This improving flu news did not come soon enough for San Francisco housekeeper Celia Ramirez. Over the weekend she says her son and daughter both spiked fevers. Worried at the specter of a “killer virus” she took them to a hospital emergency room. She says the doctor told here it was “no problem it’s OK” they had ordinary flu, she got the bill: $606.25.
There’s another story there.

Dr. John Swartzberg, an infectious disease specialist with UC Berkeley’s School of Public Health, says even though the news is good from federal officials, it is not the time to ignore this emerging virus.
“We have to be aware, we have to be cautious, we have to anticipate the worst and plan for that,” Dr. Swartzberg told me as he showed me a 1918 flu pandemic graphic he presented at hospital Grand Rounds earlier in the day.

This graphic told the story. A bump in flu around early June, then a flattening to almost zero for the next six months. In September, the graph shot up many times higher, dipped again in Summer of 1919, and then shot up a third time in Fall 1919.  (Check out my previous “Flu Factories” entry.)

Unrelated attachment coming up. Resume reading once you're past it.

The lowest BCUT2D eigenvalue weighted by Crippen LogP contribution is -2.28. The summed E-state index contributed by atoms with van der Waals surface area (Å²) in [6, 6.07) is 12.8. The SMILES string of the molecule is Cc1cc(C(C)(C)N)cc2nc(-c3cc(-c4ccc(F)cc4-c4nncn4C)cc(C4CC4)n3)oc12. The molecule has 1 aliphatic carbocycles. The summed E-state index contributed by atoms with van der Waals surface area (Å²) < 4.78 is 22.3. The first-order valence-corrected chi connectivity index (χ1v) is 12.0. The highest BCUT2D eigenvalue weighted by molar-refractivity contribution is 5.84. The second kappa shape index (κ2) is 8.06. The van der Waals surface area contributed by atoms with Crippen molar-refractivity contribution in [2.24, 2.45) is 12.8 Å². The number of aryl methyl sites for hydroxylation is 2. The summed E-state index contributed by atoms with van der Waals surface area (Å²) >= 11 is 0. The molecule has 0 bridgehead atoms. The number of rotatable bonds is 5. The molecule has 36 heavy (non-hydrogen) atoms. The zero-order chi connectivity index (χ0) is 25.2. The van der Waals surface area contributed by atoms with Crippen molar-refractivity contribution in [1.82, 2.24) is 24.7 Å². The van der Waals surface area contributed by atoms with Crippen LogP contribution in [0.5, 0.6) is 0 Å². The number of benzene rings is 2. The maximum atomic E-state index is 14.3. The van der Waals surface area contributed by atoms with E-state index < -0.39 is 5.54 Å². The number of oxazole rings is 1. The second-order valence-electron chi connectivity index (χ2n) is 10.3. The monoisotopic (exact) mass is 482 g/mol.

Dr. Swartzberg points out that no one can predict what this virus will do, how it will mutate, how infectious or lethal it may become.

Why Influenza Fizzles

May 4, 2009

New analysis of the H1N1 influenza from Mexico reveals it is only barely able to keep itself reproducing in the human population.
RNA viruses mutate at a fairly predictable rate and this can provide a reliable yardstick of age. Based on new data from very small mutations detected so far, British scientists say the A/H1N1 from Mexico first evolved no earlier than September 2008, and possibly as late as January 2009.
From this, they calculated a key “reproductive” or “transmissibility” rate, known as R(0).  Less than 1 and the virus declines in the population. They say the A/H1N1 strain today has an R(0) of 1.16.  By comparison, seasonal flu may have an R(0) of 1.5 to as high as 3.  But influenza is highly variable , and typically the R value of a novel virus increases with each generation as the it adapts to its human host.
US researchers at Los Alamos National Laboratory have calculated that in 1918, the “herald wave” or first outbreak of the pandemic had an R(0) of 1.45, slightly more infectious than today’s.  But in the Fall of 1918, that virus (also an H1N1) came back with an R(0) of 3.75 to 4.5, and began a devastating sweep across the globe, killing about 40 million previously healthy adults.
The Fall 1918 virus did have three specific genes allowing it to reproduce deep in lung tissues; exactly when it mutated to that form is unknown. Today’s A/H1N1 lacks those killer genes so far, but virologists say new mutations can pop up at any time, and health officials have to keep a wary eye on this new virus, as well as the H3N2 subtype that’s circulating in the US and abroad.
It’s a dangerous world out there, wash your hands.